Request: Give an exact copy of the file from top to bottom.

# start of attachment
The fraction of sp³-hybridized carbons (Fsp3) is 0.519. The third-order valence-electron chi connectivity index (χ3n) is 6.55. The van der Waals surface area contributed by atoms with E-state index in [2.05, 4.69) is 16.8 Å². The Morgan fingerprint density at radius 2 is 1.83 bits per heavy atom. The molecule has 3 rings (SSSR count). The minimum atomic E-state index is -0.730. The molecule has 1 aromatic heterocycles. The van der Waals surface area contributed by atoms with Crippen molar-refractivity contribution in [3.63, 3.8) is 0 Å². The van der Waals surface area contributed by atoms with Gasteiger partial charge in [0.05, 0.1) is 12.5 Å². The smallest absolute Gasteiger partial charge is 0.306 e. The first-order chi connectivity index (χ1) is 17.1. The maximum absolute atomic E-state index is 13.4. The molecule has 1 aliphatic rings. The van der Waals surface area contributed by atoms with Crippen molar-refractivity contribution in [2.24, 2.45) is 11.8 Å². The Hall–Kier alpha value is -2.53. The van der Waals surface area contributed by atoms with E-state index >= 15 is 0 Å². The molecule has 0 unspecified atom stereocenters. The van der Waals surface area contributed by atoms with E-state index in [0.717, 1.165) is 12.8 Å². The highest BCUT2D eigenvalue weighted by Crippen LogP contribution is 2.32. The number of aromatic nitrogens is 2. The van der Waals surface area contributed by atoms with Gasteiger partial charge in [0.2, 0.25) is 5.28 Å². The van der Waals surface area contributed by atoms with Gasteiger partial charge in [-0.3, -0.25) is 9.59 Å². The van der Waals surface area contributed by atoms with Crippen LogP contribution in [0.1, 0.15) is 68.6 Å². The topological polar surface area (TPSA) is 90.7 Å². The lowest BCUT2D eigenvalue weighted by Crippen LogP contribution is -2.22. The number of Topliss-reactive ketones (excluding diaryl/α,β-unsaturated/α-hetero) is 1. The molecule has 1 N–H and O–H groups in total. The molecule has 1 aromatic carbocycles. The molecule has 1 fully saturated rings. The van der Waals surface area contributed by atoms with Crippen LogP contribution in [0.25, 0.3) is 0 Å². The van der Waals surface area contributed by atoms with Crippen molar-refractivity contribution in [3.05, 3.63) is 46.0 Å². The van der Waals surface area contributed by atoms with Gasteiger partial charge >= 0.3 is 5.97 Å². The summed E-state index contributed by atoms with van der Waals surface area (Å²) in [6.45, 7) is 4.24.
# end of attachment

The fraction of sp³-hybridized carbons (Fsp3) is 0.519. The third-order valence-electron chi connectivity index (χ3n) is 6.55. The van der Waals surface area contributed by atoms with E-state index in [2.05, 4.69) is 16.8 Å². The Morgan fingerprint density at radius 2 is 1.83 bits per heavy atom. The molecule has 3 rings (SSSR count). The minimum atomic E-state index is -0.730. The molecule has 1 aromatic heterocycles. The van der Waals surface area contributed by atoms with Crippen molar-refractivity contribution in [3.63, 3.8) is 0 Å². The van der Waals surface area contributed by atoms with Gasteiger partial charge in [0.05, 0.1) is 12.5 Å². The smallest absolute Gasteiger partial charge is 0.306 e. The first-order chi connectivity index (χ1) is 17.1. The maximum absolute atomic E-state index is 13.4. The molecule has 1 aliphatic rings. The van der Waals surface area contributed by atoms with Crippen molar-refractivity contribution in [2.24, 2.45) is 11.8 Å². The Hall–Kier alpha value is -2.53. The van der Waals surface area contributed by atoms with E-state index >= 15 is 0 Å². The molecule has 0 unspecified atom stereocenters. The van der Waals surface area contributed by atoms with E-state index in [0.717, 1.165) is 12.8 Å². The highest BCUT2D eigenvalue weighted by Crippen LogP contribution is 2.32. The number of aromatic nitrogens is 2. The van der Waals surface area contributed by atoms with Gasteiger partial charge in [0.2, 0.25) is 5.28 Å². The van der Waals surface area contributed by atoms with Gasteiger partial charge in [-0.3, -0.25) is 9.59 Å². The van der Waals surface area contributed by atoms with Crippen LogP contribution in [0.1, 0.15) is 68.6 Å². The topological polar surface area (TPSA) is 90.7 Å². The lowest BCUT2D eigenvalue weighted by Crippen LogP contribution is -2.22. The number of Topliss-reactive ketones (excluding diaryl/α,β-unsaturated/α-hetero) is 1. The molecule has 1 N–H and O–H groups in total. The molecule has 1 aromatic carbocycles. The molecule has 1 fully saturated rings. The van der Waals surface area contributed by atoms with Crippen LogP contribution in [0.25, 0.3) is 0 Å². The van der Waals surface area contributed by atoms with Crippen molar-refractivity contribution in [3.05, 3.63) is 46.0 Å². The van der Waals surface area contributed by atoms with Gasteiger partial charge >= 0.3 is 5.97 Å². The summed E-state index contributed by atoms with van der Waals surface area (Å²) in [6.45, 7) is 4.24.